As if ripped from the headlines, The Gig Is Up unapologetically explores and exposes the “gig economy” – a way in which to make money by performing request-based jobs. From every corner of the globe, gig workers, and the companies that “employ” them, have transformed the very essence of convenience into a frighteningly exploitative practice.

There are a couple of things that this documentary does right. First, and most importantly, Director Shannon Walsh makes you relate to each and every individual story. Whether it be from the stories of rideshare drivers in the U.S. or food delivery bikers in France and China, Walsh makes sure you are able to emotionally identify with each story teller. Even the more…”out there” stories (I’m looking at you Florida man) emotionally resonate because Walsh forces you to understand why the person does what they do. Everyone has a reason.

They do this by structuring each story with a sort of isolated beginning, middle, and “end”. The beginnings normally establish the specific gig in question and then introduce an individual who is involved in it. The middles are where most of the meat of each gig are explored. Prominent researchers in the field are brought in to delve into how we got to where we are with these conveniences and what it means for the workers who make those conveniences a reality. This is paired well with the climaxes of the individual stories that are tangentially being told. The “ends” of each story aren’t really ends but explorations of where each individual is heading next and what they are doing to “fight back” against the seemingly illegal treatment that the corporations who benefit from their work, get away with. It’s not so much an end, but a new beginning.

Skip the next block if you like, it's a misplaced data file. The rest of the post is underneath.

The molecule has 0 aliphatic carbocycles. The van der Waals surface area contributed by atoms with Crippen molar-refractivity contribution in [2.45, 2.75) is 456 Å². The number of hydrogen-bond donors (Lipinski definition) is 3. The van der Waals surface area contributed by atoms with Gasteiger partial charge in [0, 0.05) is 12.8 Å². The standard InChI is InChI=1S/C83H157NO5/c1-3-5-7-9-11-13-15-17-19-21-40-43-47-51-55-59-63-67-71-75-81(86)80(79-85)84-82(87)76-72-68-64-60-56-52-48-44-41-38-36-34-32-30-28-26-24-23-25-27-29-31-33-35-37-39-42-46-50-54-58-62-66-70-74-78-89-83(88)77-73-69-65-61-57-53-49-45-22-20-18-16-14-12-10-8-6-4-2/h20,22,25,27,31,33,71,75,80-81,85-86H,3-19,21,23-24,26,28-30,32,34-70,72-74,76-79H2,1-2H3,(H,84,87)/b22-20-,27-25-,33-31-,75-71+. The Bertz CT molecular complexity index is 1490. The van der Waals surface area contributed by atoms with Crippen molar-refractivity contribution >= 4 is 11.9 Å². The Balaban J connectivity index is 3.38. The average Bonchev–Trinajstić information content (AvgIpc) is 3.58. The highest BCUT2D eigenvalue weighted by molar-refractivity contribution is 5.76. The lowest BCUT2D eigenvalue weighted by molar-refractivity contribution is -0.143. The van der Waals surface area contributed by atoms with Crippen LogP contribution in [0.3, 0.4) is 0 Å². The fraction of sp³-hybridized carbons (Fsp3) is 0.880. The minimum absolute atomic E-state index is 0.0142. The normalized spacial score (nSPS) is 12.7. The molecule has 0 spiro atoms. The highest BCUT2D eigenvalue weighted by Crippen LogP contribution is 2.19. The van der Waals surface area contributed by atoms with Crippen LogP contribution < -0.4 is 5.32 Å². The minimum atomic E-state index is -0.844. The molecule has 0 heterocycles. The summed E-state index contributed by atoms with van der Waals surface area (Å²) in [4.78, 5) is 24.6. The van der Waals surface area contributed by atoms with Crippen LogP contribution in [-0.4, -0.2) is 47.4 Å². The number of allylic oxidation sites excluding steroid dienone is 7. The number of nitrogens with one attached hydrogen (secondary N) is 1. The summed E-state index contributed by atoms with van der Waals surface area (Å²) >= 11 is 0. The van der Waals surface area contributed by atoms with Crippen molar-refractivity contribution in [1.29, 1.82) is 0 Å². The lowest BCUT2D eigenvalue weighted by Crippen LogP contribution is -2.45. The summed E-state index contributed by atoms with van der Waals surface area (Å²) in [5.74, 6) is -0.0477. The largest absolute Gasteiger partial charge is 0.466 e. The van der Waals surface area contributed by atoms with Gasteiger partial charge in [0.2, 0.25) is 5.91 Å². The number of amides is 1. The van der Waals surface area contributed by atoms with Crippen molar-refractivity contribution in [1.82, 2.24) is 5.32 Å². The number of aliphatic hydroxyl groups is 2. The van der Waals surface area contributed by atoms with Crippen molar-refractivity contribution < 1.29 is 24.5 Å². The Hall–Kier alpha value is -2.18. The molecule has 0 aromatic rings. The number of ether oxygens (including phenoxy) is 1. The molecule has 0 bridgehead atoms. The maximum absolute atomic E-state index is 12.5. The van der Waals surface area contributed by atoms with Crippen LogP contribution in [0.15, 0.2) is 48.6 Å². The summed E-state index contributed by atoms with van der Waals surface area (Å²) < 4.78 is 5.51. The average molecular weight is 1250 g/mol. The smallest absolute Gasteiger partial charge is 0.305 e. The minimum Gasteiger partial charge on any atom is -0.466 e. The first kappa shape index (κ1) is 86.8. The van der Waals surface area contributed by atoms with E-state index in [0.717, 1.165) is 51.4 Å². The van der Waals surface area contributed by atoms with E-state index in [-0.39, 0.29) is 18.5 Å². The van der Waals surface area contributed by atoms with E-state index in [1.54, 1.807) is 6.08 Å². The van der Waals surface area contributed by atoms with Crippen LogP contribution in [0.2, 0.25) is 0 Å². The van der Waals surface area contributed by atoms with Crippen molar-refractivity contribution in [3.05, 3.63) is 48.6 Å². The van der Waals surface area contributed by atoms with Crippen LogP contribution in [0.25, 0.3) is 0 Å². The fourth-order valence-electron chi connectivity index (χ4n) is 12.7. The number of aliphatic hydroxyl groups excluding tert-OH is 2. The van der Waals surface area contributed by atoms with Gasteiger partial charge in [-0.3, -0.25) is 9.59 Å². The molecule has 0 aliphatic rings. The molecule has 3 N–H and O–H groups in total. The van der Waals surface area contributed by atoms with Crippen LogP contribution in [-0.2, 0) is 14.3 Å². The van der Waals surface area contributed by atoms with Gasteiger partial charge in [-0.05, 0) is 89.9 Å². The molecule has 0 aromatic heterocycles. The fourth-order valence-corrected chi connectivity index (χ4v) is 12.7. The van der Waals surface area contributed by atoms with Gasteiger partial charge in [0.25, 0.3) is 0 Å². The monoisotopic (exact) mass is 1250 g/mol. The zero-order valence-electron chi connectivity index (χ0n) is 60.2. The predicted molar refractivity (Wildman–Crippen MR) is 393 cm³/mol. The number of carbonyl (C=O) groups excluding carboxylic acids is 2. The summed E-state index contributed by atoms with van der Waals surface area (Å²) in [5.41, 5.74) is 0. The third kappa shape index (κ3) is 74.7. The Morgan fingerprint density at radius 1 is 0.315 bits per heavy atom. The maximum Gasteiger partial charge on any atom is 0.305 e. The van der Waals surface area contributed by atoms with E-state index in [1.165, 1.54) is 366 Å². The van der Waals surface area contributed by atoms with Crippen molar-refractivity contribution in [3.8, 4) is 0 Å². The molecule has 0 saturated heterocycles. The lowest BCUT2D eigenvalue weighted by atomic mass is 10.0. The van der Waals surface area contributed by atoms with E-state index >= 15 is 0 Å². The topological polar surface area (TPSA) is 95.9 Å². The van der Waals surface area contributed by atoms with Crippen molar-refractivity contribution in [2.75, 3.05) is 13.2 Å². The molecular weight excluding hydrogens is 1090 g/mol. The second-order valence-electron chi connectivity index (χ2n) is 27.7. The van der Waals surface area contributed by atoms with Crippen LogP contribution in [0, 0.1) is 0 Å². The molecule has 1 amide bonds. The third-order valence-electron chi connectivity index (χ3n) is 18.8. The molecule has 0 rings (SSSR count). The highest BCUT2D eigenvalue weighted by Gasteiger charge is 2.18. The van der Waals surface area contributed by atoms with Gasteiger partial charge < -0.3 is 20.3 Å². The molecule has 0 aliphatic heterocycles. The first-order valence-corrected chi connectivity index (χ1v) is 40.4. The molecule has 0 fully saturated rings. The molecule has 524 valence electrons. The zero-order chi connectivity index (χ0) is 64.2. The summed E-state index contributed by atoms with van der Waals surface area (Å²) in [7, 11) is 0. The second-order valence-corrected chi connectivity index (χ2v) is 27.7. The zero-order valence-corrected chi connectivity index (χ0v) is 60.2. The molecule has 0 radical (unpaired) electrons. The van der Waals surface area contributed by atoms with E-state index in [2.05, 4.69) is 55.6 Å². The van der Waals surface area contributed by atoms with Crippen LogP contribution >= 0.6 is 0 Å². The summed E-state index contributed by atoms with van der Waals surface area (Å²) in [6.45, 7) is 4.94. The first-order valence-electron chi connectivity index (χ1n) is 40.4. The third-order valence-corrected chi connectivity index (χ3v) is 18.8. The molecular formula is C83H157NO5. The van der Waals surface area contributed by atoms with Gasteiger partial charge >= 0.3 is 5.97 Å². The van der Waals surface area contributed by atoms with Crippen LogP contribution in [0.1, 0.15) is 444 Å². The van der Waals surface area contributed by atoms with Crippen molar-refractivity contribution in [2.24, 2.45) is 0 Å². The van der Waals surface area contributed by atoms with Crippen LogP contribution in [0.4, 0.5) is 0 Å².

In retrospect, describing what works for this doc really boils down to just good film making. Walsh and team knew what story they wanted to tell and told it. Much like any good documentary, they were able to open my eyes to the gross underbelly of the gig economy that I just normally wouldn’t have thought about. And it’s a shame. It’s a shame that it takes a documentary film team to really open our eyes to the exploitative nature of our current “conveniences”. There are humans behind everything whether we see it or not, and Walsh and team did a good job making them seen.

Rating: 4 out of 5.

Doc Edge Festival 2021 will screen the NZ premiere of The Gig Is Up. Tickets and more information can be found HERE

Doc Edge Festival 2021 Review – The Gig Is Up

Reviewed online (screener provided by publicist), June 27, 2021. Rating: TBD. Running time: 89 minutes.

PRODUCTION: A Dogwoof release of a Les Films du Balibari, Intuitive Pictures, and Les Films du Point du Jour production. Producers: Ina Fichman and Luc Martin-Gousset

CREW: Director: Shannon Walsh. Editor: Sophie Farkas-Bolla. Director of Photography: Étienne Roussy. Writers: Shannon Walsh, Harold Crooks and Julien Goetz. Music: David Chalmin

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